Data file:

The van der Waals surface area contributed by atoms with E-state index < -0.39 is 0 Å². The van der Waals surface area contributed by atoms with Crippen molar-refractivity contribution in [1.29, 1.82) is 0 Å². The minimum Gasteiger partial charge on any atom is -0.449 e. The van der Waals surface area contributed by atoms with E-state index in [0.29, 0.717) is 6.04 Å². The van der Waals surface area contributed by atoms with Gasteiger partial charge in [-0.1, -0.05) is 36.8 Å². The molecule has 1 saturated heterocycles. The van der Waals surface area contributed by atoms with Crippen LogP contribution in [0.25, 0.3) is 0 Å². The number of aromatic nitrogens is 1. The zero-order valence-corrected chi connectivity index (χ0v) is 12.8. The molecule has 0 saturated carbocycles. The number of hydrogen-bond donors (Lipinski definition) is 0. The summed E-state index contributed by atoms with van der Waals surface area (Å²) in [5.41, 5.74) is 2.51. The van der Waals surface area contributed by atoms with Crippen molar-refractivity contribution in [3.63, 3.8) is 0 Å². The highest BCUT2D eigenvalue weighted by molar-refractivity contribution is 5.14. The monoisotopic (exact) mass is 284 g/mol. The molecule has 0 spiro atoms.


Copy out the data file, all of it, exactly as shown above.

The van der Waals surface area contributed by atoms with E-state index < -0.39 is 0 Å². The van der Waals surface area contributed by atoms with Crippen molar-refractivity contribution in [1.29, 1.82) is 0 Å². The minimum Gasteiger partial charge on any atom is -0.449 e. The van der Waals surface area contributed by atoms with E-state index in [0.29, 0.717) is 6.04 Å². The van der Waals surface area contributed by atoms with Gasteiger partial charge in [-0.1, -0.05) is 36.8 Å². The molecule has 1 saturated heterocycles. The van der Waals surface area contributed by atoms with Crippen LogP contribution in [0.25, 0.3) is 0 Å². The number of aromatic nitrogens is 1. The zero-order valence-corrected chi connectivity index (χ0v) is 12.8. The molecule has 0 saturated carbocycles. The number of hydrogen-bond donors (Lipinski definition) is 0. The summed E-state index contributed by atoms with van der Waals surface area (Å²) in [5.41, 5.74) is 2.51. The van der Waals surface area contributed by atoms with Crippen molar-refractivity contribution in [3.63, 3.8) is 0 Å². The highest BCUT2D eigenvalue weighted by molar-refractivity contribution is 5.14. The monoisotopic (exact) mass is 284 g/mol. The molecule has 0 spiro atoms.